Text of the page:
Scott Jones is sharing the story of his recovery and campaign against homophobia with future health-care providers at Dalhousie University.

Jones survived a vicious stabbing in downtown New Glasgow, N.S. in October 2013, leaving him paralyzed from the waist down.

Jones says the attack was a horrible experience, but the people who cared for him helped him work through both the physical and emotional pain and fear.

“When you do become paralyzed, you need that support. There’s so much to work out,” he told an audience of 1,100 social work, recreational therapy, nursing and medicine students at the university Tuesday evening.

“To me, that was the most powerful tool, connecting with me, connecting with my physiotherapist and working through things together.”

Those who attended the talk say patients like Jones can provide knowledge that can’t be learned from a textbook.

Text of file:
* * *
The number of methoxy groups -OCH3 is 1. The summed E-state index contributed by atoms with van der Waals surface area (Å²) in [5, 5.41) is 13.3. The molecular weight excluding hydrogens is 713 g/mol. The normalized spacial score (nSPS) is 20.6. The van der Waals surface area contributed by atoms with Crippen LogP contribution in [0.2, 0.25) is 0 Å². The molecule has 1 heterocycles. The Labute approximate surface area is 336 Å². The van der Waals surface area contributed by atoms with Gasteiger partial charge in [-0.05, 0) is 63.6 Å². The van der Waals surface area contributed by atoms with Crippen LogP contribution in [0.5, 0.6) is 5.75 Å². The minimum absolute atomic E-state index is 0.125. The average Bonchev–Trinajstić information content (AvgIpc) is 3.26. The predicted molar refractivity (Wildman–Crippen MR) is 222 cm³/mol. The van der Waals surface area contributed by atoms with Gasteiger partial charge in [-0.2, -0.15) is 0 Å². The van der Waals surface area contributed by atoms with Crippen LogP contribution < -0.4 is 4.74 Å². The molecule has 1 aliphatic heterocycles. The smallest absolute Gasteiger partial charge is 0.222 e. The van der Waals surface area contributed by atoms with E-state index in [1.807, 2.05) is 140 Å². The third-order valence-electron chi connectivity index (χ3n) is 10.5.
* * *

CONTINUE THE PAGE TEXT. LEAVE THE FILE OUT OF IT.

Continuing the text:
“We need to hear from a patient how important it is to work together collaboratively as a team because that’s where health care is moving, and that’s just where we are at our best,” says medical student Madeleine Bohrer.

Jones believes he was attacked because he is gay and he has used the incident to speak out against homophobia.

William Webster, the dean of Health Professions at Dalhousie, says Jones was asked to speak at the event for a number of reasons.

“In light of some of the things that have happened around Dalhousie this past year, a theme that combined health care with something related to fear and homophobia would probably be quite appropriate,” says Webster.

For Jones, he says collaboration changed his life, and he hopes students will carry that message forward. 

“That’s also very symbolic of what needs to happen in society,” said Jones. “We need to start breaking down these walls that we have between communities.”

With files from CTV Atlantic's Sarah Ritchie